For the study, researchers followed 4,000 women with breast cancer, treating half with chemotherapy and the other half with chemotherapy in combination with 1 year of trastuzumab. Patients were followed for a median of 8.4 years.
The researchers found that patients that received chemotherapy plus trastuzumab had a 37% higher overall survival rate compared with those that received chemotherapy only.
The 10-year overall survival rate for the chemotherapy alone group was 75% compared with 84% in the trastuzumab group. The 10-year disease free survival rate was found to be 62% for patients receiving chemotherapy alone and 74% for patients receiving trastuzumab. In regard to adverse affects, trastuzumab was found to cause a minor increase in cardiac problems.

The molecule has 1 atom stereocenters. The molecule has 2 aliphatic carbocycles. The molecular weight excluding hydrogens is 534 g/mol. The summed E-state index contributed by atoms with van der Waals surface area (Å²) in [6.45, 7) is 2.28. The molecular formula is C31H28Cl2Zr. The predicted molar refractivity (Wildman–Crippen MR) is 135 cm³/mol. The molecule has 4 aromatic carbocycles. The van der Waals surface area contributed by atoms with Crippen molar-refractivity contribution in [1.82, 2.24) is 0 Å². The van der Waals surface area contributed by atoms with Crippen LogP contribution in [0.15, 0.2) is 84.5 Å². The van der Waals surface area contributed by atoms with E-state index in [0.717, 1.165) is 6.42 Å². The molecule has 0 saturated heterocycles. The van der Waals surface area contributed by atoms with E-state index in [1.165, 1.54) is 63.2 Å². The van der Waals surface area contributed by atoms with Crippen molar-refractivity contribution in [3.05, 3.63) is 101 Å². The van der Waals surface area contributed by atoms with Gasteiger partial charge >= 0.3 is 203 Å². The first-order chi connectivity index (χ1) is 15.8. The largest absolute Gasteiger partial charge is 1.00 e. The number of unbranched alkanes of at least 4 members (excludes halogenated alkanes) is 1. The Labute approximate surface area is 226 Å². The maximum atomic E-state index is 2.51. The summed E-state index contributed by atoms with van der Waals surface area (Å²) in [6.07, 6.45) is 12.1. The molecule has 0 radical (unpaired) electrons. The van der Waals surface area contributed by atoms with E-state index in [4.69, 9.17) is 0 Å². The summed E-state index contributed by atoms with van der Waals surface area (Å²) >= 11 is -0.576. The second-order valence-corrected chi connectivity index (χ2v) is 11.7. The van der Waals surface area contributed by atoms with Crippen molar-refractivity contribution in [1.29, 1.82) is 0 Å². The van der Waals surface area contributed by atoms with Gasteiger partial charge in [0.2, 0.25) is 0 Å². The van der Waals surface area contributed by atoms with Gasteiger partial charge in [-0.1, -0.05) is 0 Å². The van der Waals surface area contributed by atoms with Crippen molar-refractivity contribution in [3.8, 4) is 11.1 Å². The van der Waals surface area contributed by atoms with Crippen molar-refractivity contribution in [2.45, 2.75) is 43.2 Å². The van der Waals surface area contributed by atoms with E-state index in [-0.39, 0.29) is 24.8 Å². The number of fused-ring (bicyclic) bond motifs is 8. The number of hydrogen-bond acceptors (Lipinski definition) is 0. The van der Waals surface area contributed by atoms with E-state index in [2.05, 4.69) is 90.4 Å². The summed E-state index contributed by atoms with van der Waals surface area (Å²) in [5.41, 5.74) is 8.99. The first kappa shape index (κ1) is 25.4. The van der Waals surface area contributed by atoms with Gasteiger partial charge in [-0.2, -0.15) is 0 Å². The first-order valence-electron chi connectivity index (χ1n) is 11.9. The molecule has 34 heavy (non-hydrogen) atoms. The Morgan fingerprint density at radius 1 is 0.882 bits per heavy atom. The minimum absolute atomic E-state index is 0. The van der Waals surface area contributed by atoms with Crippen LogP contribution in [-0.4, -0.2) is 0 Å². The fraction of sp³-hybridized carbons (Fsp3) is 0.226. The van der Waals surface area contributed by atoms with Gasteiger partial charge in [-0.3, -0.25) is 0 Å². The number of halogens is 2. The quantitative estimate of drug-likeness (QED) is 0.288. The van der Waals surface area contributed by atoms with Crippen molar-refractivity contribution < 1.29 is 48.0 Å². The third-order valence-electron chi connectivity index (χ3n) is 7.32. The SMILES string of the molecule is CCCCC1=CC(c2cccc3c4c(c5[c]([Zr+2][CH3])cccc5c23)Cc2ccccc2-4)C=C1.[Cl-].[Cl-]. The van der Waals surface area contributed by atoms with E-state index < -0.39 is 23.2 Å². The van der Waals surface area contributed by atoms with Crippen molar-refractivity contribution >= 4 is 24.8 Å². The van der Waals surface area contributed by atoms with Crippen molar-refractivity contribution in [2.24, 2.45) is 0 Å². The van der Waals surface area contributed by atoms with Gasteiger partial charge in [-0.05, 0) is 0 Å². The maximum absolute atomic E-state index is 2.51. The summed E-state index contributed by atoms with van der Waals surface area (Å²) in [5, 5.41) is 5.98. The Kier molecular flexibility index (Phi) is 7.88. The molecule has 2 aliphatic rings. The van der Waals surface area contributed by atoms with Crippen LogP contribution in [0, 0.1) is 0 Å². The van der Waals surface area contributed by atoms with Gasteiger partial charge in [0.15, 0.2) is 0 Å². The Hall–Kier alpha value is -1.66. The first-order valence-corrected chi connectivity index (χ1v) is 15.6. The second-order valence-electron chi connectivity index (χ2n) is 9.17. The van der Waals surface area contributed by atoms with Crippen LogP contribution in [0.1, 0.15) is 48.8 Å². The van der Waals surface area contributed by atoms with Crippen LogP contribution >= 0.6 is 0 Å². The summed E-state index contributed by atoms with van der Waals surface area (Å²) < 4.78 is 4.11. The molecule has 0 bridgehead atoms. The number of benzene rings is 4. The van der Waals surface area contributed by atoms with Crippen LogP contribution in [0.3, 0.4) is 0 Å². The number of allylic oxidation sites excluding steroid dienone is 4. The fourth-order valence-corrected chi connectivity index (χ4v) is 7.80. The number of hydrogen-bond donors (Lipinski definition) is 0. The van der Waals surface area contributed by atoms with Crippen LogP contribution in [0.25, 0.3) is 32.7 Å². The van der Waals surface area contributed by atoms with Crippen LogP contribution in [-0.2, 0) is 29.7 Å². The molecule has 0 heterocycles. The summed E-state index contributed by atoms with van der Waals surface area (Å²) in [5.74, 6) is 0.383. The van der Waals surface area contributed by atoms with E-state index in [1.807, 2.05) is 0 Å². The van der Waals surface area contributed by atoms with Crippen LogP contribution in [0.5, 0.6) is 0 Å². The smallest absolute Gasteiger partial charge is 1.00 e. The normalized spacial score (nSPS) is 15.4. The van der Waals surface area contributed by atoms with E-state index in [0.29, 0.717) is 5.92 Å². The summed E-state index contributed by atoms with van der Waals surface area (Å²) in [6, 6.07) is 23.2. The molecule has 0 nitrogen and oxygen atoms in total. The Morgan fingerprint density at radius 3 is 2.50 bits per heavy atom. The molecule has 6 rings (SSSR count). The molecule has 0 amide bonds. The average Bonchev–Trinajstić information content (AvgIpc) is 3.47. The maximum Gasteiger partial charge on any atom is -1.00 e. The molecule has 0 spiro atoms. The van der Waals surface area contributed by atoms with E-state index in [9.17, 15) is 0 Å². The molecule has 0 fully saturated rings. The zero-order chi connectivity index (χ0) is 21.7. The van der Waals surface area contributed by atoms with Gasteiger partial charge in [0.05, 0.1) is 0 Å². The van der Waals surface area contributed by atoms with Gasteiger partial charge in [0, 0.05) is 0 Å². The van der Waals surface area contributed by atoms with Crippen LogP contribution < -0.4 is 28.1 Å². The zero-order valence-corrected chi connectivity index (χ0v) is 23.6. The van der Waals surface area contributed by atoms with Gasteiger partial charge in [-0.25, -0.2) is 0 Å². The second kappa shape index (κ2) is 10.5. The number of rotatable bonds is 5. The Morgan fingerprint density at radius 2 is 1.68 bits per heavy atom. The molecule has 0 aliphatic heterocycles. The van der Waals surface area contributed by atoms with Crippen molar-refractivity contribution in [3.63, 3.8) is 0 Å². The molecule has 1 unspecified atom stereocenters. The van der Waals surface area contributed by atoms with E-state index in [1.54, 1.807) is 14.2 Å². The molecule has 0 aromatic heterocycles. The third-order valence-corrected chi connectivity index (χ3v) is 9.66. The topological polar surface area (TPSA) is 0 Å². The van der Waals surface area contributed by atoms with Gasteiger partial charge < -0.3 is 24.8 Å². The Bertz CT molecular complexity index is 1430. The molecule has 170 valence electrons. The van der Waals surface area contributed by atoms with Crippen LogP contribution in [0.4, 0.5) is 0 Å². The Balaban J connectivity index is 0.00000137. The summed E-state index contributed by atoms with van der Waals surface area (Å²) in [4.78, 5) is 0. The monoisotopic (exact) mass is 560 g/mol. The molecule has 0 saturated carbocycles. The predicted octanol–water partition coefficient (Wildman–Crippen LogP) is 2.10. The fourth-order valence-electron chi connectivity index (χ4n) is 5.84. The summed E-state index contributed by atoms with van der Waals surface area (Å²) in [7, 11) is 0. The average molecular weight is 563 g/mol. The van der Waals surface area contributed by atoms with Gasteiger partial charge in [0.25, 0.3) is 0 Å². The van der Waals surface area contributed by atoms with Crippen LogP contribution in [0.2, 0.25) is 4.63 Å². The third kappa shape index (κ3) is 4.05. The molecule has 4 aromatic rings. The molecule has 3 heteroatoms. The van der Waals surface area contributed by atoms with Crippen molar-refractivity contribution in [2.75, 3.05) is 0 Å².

Results were similar among both younger and older patients and trastuzumab was effective whether or not the breast cancers were estrogen receptor-positive or had spread to the lymph nodes. The findings suggest a long-term benefit for survival in patients with HER2-positive breast cancer treated with trastuzumab.
Adding the drug Herceptin to chemotherapy for certain breast cancer patients increases overall survival and reduces the risk of recurrence compared to chemotherapy alone, new research shows. The study found that adding a year of Herceptin (trastuzumab) to standard chemotherapy improved overall survival by 37 percent.
The addition of Herceptin also boosted 10-year overall survival rates from 75 percent to 84 percent. And the 10-year disease-free survival rate went from 62 percent to 74 percent for those also taking Herceptin, the study found.